As Hurricane Jeanne ravages the Caribbean, we’ll look at the role neoliberalism and globalization play in the crisis with veteran Jamaican journalist John Maxwell. [includes rush transcript]
As Florida is devastated by yet another hurricane, the death toll in the Caribbean continues to rise. On Saturday, the Bahamas was hit hard by Hurricane Jeanne, knocking out electricity and causing flooding in some areas of the country. In nearby Haiti, the situation remains dire with more than 1,500 people dead and more than 1,000 people missing. On Sunday, Haitian officials said more bodies were recovered from debris in Gonaives. Meanwhile, the United Nations is deploying more peacekeepers to Haiti to curb looting that broke out in the wake of the devestation.
The General in charge of the UN operations in Haiti said many people were suffering from diarrhea while others, many of them children, were contracting gangrene. He said amputations were being performed under horrendous conditions. Most injuries being treated are gashes from collapsing roofs or pieces of zinc roof hidden by the mud that still covers the city, where most survivors walk barefooted. The World Food Program said relief agencies were working around the clock trying to get food to victims, amid fears that many people remain in danger of starvation.
- John Maxwell is a veteran Jamaican journalist. He has covered Caribbean affairs for more than 40 years. He is currently a columnist for The Jamaica Observer. He joins us on the phone from Kingston.
This is a rush transcript. Copy may not be in its final form.
AMY GOODMAN: We’re joined by John Maxwell. He is a veteran Jamaican journalist, has covered the Caribbean more than 40 years, and is currently a columnist for The Jamaica Observer. He joins us on the telephone from Kingston. Welcome to Democracy Now!, John Maxwell.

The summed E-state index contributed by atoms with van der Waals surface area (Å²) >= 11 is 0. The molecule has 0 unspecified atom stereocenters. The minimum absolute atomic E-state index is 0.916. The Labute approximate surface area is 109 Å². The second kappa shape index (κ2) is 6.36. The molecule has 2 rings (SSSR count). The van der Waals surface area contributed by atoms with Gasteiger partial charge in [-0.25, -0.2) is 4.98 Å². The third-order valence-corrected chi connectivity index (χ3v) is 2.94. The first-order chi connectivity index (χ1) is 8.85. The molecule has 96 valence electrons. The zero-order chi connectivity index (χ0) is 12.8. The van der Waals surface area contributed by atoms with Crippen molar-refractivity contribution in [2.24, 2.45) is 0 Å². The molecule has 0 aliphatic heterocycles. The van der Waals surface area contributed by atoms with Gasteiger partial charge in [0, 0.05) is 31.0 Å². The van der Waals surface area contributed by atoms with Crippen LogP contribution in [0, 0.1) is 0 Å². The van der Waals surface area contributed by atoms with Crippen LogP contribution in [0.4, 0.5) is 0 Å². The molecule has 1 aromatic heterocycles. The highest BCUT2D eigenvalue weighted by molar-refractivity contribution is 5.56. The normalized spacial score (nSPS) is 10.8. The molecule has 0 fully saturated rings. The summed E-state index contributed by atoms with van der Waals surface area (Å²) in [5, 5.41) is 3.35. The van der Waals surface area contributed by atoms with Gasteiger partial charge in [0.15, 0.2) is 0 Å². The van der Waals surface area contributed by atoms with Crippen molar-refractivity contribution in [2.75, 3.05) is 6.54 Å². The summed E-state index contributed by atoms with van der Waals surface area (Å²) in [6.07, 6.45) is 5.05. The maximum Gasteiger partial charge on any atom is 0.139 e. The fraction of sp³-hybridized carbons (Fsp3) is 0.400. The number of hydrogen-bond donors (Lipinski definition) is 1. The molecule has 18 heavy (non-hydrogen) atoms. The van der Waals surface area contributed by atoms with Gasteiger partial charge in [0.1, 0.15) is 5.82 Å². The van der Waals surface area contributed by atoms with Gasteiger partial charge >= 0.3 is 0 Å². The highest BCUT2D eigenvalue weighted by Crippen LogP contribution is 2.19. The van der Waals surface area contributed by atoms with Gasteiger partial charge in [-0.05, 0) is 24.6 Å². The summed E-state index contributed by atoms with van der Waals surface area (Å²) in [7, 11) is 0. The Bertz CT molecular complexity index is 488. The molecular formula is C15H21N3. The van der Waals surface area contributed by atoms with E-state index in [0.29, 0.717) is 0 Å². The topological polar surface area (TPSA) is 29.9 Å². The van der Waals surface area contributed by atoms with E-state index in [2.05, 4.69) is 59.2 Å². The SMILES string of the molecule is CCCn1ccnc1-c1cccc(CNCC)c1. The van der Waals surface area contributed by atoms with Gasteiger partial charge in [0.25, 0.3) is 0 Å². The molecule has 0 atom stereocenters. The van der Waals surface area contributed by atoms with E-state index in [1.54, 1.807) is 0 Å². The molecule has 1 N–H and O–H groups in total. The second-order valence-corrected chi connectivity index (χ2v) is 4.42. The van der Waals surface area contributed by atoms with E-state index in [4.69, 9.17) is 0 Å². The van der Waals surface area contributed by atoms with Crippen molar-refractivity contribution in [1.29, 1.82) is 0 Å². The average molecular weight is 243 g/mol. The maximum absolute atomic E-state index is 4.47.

JOHN MAXWELL: Good morning, Amy, how are you?
AMY GOODMAN: It’s good to have you with us. Can you talk about the effects of these hurricanes on the Caribbean?
JOHN MAXWELL: Well, we find that we are — we have always been hurricane-prone. This is where the hurricanes end up after crossing the Atlantic. So, you know, we expect — once upon a time, when I was a child in Jamaica, you used to say we had a hurricane every seven years. That’s not exactly correct, but the forecasters, professor William Gray and company in Colorado have predicted that we are entering a period of even more intense hurricane activity. That’s more hurricanes. The hurricanes are going to be stronger, more intense, more dangerous, more damaging. At the same time, with the whole globalization liberalization privatization, you know, the whole new capitalist program, there are a lot more poor people a lot more displaced people, people living on hillsides and gullies, on land that nobody else wants, and that is a recipe for disaster, because they are living in places which are subject to flooding, or landslides or just the effects of the wind alone and their houses are flimsy. So, they cannot put up any — their homes — they don’t give them any protection against the wind. So, you can expect in all of the Caribbean, but particularly in Haiti, because that is the poorest of the poor, you can expect a lot more of these disasters over the next few years. Of course, the point about these disasters is that — the hurricanes are one part of it — but that the conditions under which people are forced through there is a major part of it and that creates the disaster when people are put in harm’s way and cannot defend themselves. In the case of Haiti, where the American policies over the last eighty years or so, have made Haiti defenseless. It has stripped Haiti of its vegetation, not only were the trees chopped down during the American occupation, so they could plant other things, but the poverty of the country is directly caused by the fact that the Americans have never allowed Haiti to govern itself and have reneged on promises to Aristide. They have built a civil defense. It means that the people are completely defenseless. So, my feeling is that if there are 3,000 or 5,000 dead, first of all, you would never really know, and we’re going to get some incredible disasters in Haiti and in the rest of the Caribbean in the quite near future.